January 19, 2009

Longs Peak - North Face

After noticing an unusual winter streak of clear and warm weather in the weather forecast, I asked around for someone to climb the North Face of Longs Peak with me. After finding no takers amongst my usual climbing partner crowd, I posted a "partner wanted" add on 14ers.com. I got a lone response from Heather, the girl I climbed Pyramid Peak with last July.

On Saturday evening, the two of us backpacked up to treeline at about 11,000 feet on the Longs Peak trail (stupidly popular in the summertime, and well-traveled in the winter up to where we camped). We set up camp, melted snow for water, ate dinner, and went to bed early in preparation for a long day. The weather was moderately windy (20 mph sustained) all night but otherwise relatively warm (18 degrees) considering our location and the time of year. I experimented by bringing my ultralight summer bag rated to +45 degrees with the intention of wearing my insulated synthetic pants (thanks Al and Karen) and my synthetic parka inside of it. This worked really well and saved about 3 pounds in my pack. I think I could go down to about 10 degrees with this system. All this rambling and I haven't even gotten to the climb yet . . .

After two failed watch alarms, we got up at 6:15 and were on the trail by 6:45. We hiked up the sparsely snow-covered trail for about 3 miles along the standard Keyhole Route trail until we got to the Boulder Field. Up above treeline, the winds were sustained on the order of 25-30 mph for the duration of our climb. At the Boulder Field our path diverged from the standard route and we climbed a steepening face towards the edge of the Diamond.

The route route follows the green dots (you'll need to double click on the picture to see them). The red dots mark the beginning and end of the technical pitch.

About 500 feet below the summit, a near-vertical step of about 150 feet bars the way. In years past, the National Park Service strung a cable up this section and it was the most popular route up the mountain. Since that time, the cable has been removed and all but 4 of the bolts cut that held it in place. Using the remaining bolts as well as a few additional pieces of protection, I led the technical pitch and Heather followed. It turned out to be much easier than reports had suggested. The mixed snow/ice/rock nature of the climb made it particularly interesting. I opted to climb it with an ice axe in my right hand and a gloved left hand, which ended up working very well.

Approaching the base of the climb

Above the technical pitch lies a few hundred vertical feet of leftward traversing to the summit. This section is class 4, meaning that it is somewhat steep and tricky but does not necessitate the use of a rope. However, the fact that an un-arrested fall would lead to a slide over the Diamond (an approximately 2000 foot vertical face) makes the use of a rope a serious consideration. Heather and I both decided that we felt comfortable enough on the terrain that we would climb the final bit unroped.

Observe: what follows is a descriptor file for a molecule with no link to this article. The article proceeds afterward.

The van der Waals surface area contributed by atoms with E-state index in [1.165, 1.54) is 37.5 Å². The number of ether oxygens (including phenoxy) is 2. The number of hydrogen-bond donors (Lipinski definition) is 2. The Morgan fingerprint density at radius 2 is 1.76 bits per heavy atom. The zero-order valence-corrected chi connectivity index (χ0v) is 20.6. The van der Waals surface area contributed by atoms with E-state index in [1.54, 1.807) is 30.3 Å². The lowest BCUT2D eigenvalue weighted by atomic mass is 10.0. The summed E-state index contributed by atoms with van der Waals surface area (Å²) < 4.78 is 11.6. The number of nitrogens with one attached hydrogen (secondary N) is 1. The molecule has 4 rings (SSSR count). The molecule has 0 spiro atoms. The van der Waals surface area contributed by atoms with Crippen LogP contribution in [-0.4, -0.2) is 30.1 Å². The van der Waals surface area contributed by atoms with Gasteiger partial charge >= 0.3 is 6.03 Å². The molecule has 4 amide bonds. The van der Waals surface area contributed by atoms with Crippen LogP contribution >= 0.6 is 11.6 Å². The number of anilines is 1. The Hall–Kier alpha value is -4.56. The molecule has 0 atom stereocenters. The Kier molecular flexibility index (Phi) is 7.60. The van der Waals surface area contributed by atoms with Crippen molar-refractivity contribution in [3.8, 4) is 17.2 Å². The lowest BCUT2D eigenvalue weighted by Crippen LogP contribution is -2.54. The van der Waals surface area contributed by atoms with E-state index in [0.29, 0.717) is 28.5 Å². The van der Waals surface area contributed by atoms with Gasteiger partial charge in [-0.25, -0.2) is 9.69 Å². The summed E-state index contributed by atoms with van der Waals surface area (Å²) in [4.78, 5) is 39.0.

Heather above the technical pitch - or rather - above the Diamond

We reached the summit at about 12:45, 6 hours after leaving the tent.

Summit mug shot

We descended the same route, retracing our steps at the technical section in 2 rappels.

Heather rappelling down the technical pitch

We retrieved some water that we cached near the bottom of the climb and began a long slog back to our tent. We quickly packed up at the tent and continued back to the trailhead, arriving just as it got dark. Although we were hiking/climbing for about 11 hours, the nature of a steep north face route in the winter meant that we were in the sun for a total of about 15 minutes.

For anyone reading this looking for route beta, I offer the following. A 50-meter rope is enough to climb the technical section in a single pitch and descend in 2 rappels, both off of well-placed eye bolts. A 60-meter rope would not allow you to descend in a single rappel. With the bolts placed as they are, a rack of 6 cams (#1 and smaller) and 6-8 runners is sufficient for climbing this as a single pitch (I believe I placed 3 cams on the entire route and tied single runners to 3 of the eye bolts). At the time we climbed, there was intermittent ice up to about 2 inches thick, prohibiting screws from being of any use. Climb unroped above the technical pitch at your own peril.

The sole wildlife seen on the trip - a ptarmigan trying to blend in with the snow that really isn't there

January 18, 2009

Schizophrenic Weather

Last weekend, Josh and I went backcountry skiing at Mayflower Gulch. The powder was deep and the skiing good, except it was a chilly 5 degrees out. It was so cold our skis stuck to the snow and our toes were frozen after the first run. Of course, Josh isn't bothered by any of this, but I am wuss when it comes to being cold. After hiking around awhile in hopes of warming up, we gave up and cut our trip short. But it was a fun couple hours in the snow.

This weekend, I stayed in Boulder to enjoy the spring-like weather. The 60+ degree temperatures made for some excellent bike rides and runs.

January 14, 2009

Joseph of Nazareth

That's right, I'm a carpenter.

I recently completed my first major, self-directed wood working project. The goal of the project was to build a bed in the back of the 4-Runner capable of storing stuff underneath and sleeping on top. This is much like Keith's Tacoma, but with added complexities of a somewhat irregular shape to work with.

Design Criteria and Limitations:

1) The back portion needed to be self-sustaining (i.e., I need to be able to remove the front portion over the seats in order to use the seats while leaving the back intact).
2) The front portion needed to be split, allowing me to remove one side or both sides, thus allowing one or both of the rear seats to be utilized.